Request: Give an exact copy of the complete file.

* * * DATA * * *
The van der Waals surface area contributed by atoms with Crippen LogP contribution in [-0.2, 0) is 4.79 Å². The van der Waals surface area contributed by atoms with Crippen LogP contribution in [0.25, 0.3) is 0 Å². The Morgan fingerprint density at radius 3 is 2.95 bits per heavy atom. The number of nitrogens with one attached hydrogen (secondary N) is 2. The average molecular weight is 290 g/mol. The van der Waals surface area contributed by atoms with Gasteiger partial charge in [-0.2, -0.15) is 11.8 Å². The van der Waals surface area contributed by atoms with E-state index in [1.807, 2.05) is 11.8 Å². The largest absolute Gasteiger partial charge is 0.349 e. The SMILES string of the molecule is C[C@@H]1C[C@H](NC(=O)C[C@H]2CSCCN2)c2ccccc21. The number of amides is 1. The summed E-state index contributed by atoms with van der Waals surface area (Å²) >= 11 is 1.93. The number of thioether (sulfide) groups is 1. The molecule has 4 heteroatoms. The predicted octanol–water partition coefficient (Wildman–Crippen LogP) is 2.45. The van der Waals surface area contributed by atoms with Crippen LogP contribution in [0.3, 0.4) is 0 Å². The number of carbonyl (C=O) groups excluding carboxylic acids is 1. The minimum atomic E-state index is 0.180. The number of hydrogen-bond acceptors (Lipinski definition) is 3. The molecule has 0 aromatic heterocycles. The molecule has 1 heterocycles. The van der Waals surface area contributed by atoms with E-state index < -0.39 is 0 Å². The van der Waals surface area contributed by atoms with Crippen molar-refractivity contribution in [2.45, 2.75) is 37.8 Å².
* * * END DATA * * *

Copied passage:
The van der Waals surface area contributed by atoms with Crippen LogP contribution in [-0.2, 0) is 4.79 Å². The van der Waals surface area contributed by atoms with Crippen LogP contribution in [0.25, 0.3) is 0 Å². The Morgan fingerprint density at radius 3 is 2.95 bits per heavy atom. The number of nitrogens with one attached hydrogen (secondary N) is 2. The average molecular weight is 290 g/mol. The van der Waals surface area contributed by atoms with Gasteiger partial charge in [-0.2, -0.15) is 11.8 Å². The van der Waals surface area contributed by atoms with E-state index in [1.807, 2.05) is 11.8 Å². The largest absolute Gasteiger partial charge is 0.349 e. The SMILES string of the molecule is C[C@@H]1C[C@H](NC(=O)C[C@H]2CSCCN2)c2ccccc21. The number of amides is 1. The summed E-state index contributed by atoms with van der Waals surface area (Å²) >= 11 is 1.93. The number of thioether (sulfide) groups is 1. The molecule has 4 heteroatoms. The predicted octanol–water partition coefficient (Wildman–Crippen LogP) is 2.45. The van der Waals surface area contributed by atoms with Crippen LogP contribution in [0.3, 0.4) is 0 Å². The number of carbonyl (C=O) groups excluding carboxylic acids is 1. The minimum atomic E-state index is 0.180. The number of hydrogen-bond acceptors (Lipinski definition) is 3. The molecule has 0 aromatic heterocycles. The molecule has 1 heterocycles. The van der Waals surface area contributed by atoms with E-state index < -0.39 is 0 Å². The van der Waals surface area contributed by atoms with Crippen molar-refractivity contribution in [2.45, 2.75) is 37.8 Å².